What is the tax-free ISA allowance?

The tax-free ISA allowance is the maximum amount of money you can contribute to an ISA account every tax year. In the UK, the tax year runs from the 6th of April to the 5th of April the following year.

You can choose to split your ISA allowance across different types of ISAs (e.g. Cash ISA, Stocks and Shares ISA, Lifetime ISA, etc.) or invest it all in one type of ISA. However, you can only contribute to one of each type of ISA per tax year.

What are the current ISA allowances? 

For the 2023/2024 tax year, the ISA allowances are:

  • Cash ISA – £20,000
  • Stocks and Shares ISA – £20,000
  • Innovative Finance ISA – £20,000
  • Lifetime ISA – £4,000 (contributions into a Lifetime ISA count towards your £20,000 Stocks and Shares ISA, Cash ISA, or Innovative Finance ISA annual allowance)
  • Junior ISA – £9,000

The key takeaway here is that adults in the UK generally have an annual ISA allowance of £20,000. However, if one makes a contribution to a Lifetime ISA, this counts towards that £20,000 allowance.

What is the ISA deadline?

The ISA deadline is the last day that you can contribute to an ISA for that tax year. It falls on 5th April every year.

Pros and cons of ISA allowances

ISA allowances today are quite generous. The ability to save or invest up to £20,000 per year tax-free can really be helpful when building wealth for the future.

One downside to ISA allowances, however, is that you can’t carry them over to the next tax year. If you don’t use your ISA allowance in a specific tax year, that allowance is gone forever.

Historical ISA allowances

ISA allowances haven’t always been as high as they are today. In the past, they were a lot lower.

For example, for the 2000/2001 tax year, the total ISA allowance was £7,000 while the Cash ISA allowance was just £3,000.

Only in the 2017/2018 tax year was the allowance for both Stocks and Shares ISAs and Cash ISAs increased to £20,000.

Cash ISA allowances

For 2023/2024, the annual allowance for Cash ISAs is £20,000. This is the same as the annual allowance for Stocks and Shares ISAs.

Note that if you make a contribution to a Cash ISA, this will reduce the amount that you can put into a Stocks and Shares ISA.

For example, if you were to put £5,000 into a Cash ISA, you would only be able to contribute £15,000 to a Stocks and Shares ISA that tax year.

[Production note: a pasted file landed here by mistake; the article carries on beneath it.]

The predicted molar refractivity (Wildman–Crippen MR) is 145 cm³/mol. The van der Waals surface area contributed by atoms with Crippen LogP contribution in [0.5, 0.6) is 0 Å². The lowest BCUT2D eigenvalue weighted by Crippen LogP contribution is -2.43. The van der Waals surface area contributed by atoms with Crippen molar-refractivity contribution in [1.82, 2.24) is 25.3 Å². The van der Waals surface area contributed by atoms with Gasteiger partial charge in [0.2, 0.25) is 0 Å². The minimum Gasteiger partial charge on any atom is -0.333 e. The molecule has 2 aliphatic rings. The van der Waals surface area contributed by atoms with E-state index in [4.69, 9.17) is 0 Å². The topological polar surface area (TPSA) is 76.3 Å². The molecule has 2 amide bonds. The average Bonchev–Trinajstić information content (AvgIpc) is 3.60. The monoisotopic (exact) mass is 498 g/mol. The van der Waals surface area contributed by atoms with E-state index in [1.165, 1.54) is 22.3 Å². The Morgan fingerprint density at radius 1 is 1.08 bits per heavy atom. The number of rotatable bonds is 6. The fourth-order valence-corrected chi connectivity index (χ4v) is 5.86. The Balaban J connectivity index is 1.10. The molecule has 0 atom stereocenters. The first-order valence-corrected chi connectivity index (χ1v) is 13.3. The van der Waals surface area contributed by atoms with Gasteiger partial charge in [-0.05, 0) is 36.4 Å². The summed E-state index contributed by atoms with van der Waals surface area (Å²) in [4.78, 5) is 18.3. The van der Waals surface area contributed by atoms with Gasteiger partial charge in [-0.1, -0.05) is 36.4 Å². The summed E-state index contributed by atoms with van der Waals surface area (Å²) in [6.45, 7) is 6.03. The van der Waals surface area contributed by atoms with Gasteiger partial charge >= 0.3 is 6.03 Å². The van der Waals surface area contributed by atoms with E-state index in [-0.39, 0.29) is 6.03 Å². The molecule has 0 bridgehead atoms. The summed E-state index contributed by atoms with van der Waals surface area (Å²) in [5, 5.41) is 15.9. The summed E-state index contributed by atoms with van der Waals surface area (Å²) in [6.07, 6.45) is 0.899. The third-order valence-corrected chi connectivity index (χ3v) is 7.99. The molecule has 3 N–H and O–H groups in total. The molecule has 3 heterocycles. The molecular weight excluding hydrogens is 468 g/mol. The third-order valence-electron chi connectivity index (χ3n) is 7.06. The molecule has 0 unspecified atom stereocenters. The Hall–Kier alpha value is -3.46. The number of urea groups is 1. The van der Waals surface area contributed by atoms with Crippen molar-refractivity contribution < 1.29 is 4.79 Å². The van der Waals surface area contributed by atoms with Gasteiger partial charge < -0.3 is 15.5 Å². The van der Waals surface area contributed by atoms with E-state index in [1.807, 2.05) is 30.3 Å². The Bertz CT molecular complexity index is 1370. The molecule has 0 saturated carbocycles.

Examples of how ISA allowances can be used  

One attractive feature of ISA allowances is that they can be split across several different types of ISA.

For example, an individual could invest £10,000 of their annual £20,000 allowance in a Stocks and Shares ISA and £10,000 in a Cash ISA if they wanted to.

Alternatively, they could invest £10,000 in a Stocks and Shares ISA, £4,000 in a Lifetime ISA (assuming they were eligible for this type of ISA), and £6,000 in a Cash ISA.

ISA allowance tips

If you are keen to make the most of the various ISA allowances available, here are some tips:

  • Consider contributing on behalf of your spouse. Every adult currently has a £20,000 annual ISA allowance. This means that a couple can potentially contribute up to £40,000 per year into ISAs.
  • If you are planning to invest a large amount of money, consider investing it over several tax years so that you can invest more tax-free within an ISA. For example, by investing £20,000 in an ISA in late March – before the ISA deadline – and £20,000 in an ISA in mid-April – after the ISA deadline – you could potentially invest £40,000 tax-free within a month.
  • If you have maxed out your own ISA allowance as well as your spouse’s ISA allowance, you may want to consider making contributions to Junior ISAs on behalf of your children.

Can you pay into more than one investment ISA in a single year?

Yes, you can. For example, if you are eligible for a Lifetime ISA, you can pay into this type of ISA as well as a Stocks and Shares ISA.

You can only contribute to one of each type of ISA per tax year, however. So, for example, you can only contribute to one Stocks and Shares ISA per year.

What happens to your ISA allowance if you make a withdrawal?

The implications of taking money out of an ISA depend on whether your ISA is flexible or not.

With a flexible ISA, you can take out money and replace it in the same tax year without the replacement contribution counting towards your annual allowance.

By contrast, with a non-flexible ISA, if you make a withdrawal and then put the money back into your account, the contribution will be classed as a subscription and will count towards your annual ISA allowance.

Currently, flexibility is only offered for Cash ISAs, Innovative Finance ISAs, and cash held within Stocks and Shares ISAs.

What happens to ISA allowances if you die?